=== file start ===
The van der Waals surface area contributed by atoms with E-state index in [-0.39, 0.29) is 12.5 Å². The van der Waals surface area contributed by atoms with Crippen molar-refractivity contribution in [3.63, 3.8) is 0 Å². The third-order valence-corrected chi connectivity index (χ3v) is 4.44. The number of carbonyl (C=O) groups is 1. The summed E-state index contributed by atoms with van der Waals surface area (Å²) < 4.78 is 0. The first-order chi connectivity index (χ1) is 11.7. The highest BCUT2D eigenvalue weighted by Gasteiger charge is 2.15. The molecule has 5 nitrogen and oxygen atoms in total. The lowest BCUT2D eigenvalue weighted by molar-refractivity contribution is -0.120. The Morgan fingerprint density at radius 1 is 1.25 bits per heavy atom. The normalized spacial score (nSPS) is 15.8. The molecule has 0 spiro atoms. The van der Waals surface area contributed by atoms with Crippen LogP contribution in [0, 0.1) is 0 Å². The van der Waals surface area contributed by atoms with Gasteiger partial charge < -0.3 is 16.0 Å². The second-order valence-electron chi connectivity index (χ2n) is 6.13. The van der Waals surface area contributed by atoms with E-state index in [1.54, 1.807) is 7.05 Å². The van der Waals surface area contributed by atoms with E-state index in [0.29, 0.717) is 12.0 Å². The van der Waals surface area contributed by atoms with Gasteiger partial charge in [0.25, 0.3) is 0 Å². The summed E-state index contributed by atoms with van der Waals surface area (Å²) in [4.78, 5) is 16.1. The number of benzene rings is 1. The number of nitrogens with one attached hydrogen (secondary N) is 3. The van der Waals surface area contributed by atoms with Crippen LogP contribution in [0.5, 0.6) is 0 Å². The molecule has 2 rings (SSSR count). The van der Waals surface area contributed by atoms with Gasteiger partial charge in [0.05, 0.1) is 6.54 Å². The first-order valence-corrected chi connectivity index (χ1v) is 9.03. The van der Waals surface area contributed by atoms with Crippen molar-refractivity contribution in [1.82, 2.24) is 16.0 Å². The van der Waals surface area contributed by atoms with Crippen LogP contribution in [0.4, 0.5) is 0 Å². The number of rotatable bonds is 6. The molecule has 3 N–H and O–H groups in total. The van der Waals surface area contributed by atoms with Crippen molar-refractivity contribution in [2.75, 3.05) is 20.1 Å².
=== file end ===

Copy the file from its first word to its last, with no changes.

The van der Waals surface area contributed by atoms with E-state index in [-0.39, 0.29) is 12.5 Å². The van der Waals surface area contributed by atoms with Crippen molar-refractivity contribution in [3.63, 3.8) is 0 Å². The third-order valence-corrected chi connectivity index (χ3v) is 4.44. The number of carbonyl (C=O) groups is 1. The summed E-state index contributed by atoms with van der Waals surface area (Å²) < 4.78 is 0. The first-order chi connectivity index (χ1) is 11.7. The highest BCUT2D eigenvalue weighted by Gasteiger charge is 2.15. The molecule has 5 nitrogen and oxygen atoms in total. The lowest BCUT2D eigenvalue weighted by molar-refractivity contribution is -0.120. The Morgan fingerprint density at radius 1 is 1.25 bits per heavy atom. The normalized spacial score (nSPS) is 15.8. The molecule has 0 spiro atoms. The van der Waals surface area contributed by atoms with Crippen LogP contribution in [0, 0.1) is 0 Å². The van der Waals surface area contributed by atoms with Gasteiger partial charge < -0.3 is 16.0 Å². The second-order valence-electron chi connectivity index (χ2n) is 6.13. The van der Waals surface area contributed by atoms with E-state index in [1.54, 1.807) is 7.05 Å². The van der Waals surface area contributed by atoms with E-state index in [0.29, 0.717) is 12.0 Å². The van der Waals surface area contributed by atoms with Gasteiger partial charge in [0.25, 0.3) is 0 Å². The summed E-state index contributed by atoms with van der Waals surface area (Å²) in [4.78, 5) is 16.1. The number of benzene rings is 1. The number of nitrogens with one attached hydrogen (secondary N) is 3. The van der Waals surface area contributed by atoms with Crippen LogP contribution in [0.5, 0.6) is 0 Å². The molecule has 2 rings (SSSR count). The van der Waals surface area contributed by atoms with Gasteiger partial charge in [0.05, 0.1) is 6.54 Å². The first-order valence-corrected chi connectivity index (χ1v) is 9.03. The van der Waals surface area contributed by atoms with Crippen molar-refractivity contribution in [1.82, 2.24) is 16.0 Å². The van der Waals surface area contributed by atoms with Crippen LogP contribution in [0.4, 0.5) is 0 Å². The number of rotatable bonds is 6. The molecule has 3 N–H and O–H groups in total. The van der Waals surface area contributed by atoms with Crippen molar-refractivity contribution in [2.75, 3.05) is 20.1 Å².